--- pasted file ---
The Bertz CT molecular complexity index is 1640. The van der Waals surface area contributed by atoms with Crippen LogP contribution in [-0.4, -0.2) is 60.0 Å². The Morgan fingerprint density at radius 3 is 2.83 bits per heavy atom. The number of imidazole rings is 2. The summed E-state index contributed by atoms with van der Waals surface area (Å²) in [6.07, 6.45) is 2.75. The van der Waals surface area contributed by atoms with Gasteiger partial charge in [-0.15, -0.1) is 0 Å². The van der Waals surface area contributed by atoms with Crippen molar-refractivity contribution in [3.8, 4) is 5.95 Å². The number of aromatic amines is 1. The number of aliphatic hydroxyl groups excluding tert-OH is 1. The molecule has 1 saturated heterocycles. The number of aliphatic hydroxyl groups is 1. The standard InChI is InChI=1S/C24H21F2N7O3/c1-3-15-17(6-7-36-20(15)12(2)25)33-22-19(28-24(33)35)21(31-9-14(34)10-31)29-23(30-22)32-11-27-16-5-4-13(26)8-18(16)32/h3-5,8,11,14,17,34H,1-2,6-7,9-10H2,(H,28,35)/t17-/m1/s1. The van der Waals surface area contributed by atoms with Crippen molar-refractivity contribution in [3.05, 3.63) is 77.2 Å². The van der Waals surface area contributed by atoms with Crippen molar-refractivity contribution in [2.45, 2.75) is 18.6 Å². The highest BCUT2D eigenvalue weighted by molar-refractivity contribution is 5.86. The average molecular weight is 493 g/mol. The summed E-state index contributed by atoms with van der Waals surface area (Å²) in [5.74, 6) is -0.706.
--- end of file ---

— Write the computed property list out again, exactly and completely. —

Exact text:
The Bertz CT molecular complexity index is 1640. The van der Waals surface area contributed by atoms with Crippen LogP contribution in [-0.4, -0.2) is 60.0 Å². The Morgan fingerprint density at radius 3 is 2.83 bits per heavy atom. The number of imidazole rings is 2. The summed E-state index contributed by atoms with van der Waals surface area (Å²) in [6.07, 6.45) is 2.75. The van der Waals surface area contributed by atoms with Gasteiger partial charge in [-0.15, -0.1) is 0 Å². The van der Waals surface area contributed by atoms with Crippen molar-refractivity contribution in [3.8, 4) is 5.95 Å². The number of aromatic amines is 1. The number of aliphatic hydroxyl groups excluding tert-OH is 1. The molecule has 1 saturated heterocycles. The number of aliphatic hydroxyl groups is 1. The standard InChI is InChI=1S/C24H21F2N7O3/c1-3-15-17(6-7-36-20(15)12(2)25)33-22-19(28-24(33)35)21(31-9-14(34)10-31)29-23(30-22)32-11-27-16-5-4-13(26)8-18(16)32/h3-5,8,11,14,17,34H,1-2,6-7,9-10H2,(H,28,35)/t17-/m1/s1. The van der Waals surface area contributed by atoms with Crippen molar-refractivity contribution in [3.05, 3.63) is 77.2 Å². The van der Waals surface area contributed by atoms with Crippen molar-refractivity contribution in [2.45, 2.75) is 18.6 Å². The highest BCUT2D eigenvalue weighted by molar-refractivity contribution is 5.86. The average molecular weight is 493 g/mol. The summed E-state index contributed by atoms with van der Waals surface area (Å²) in [5.74, 6) is -0.706.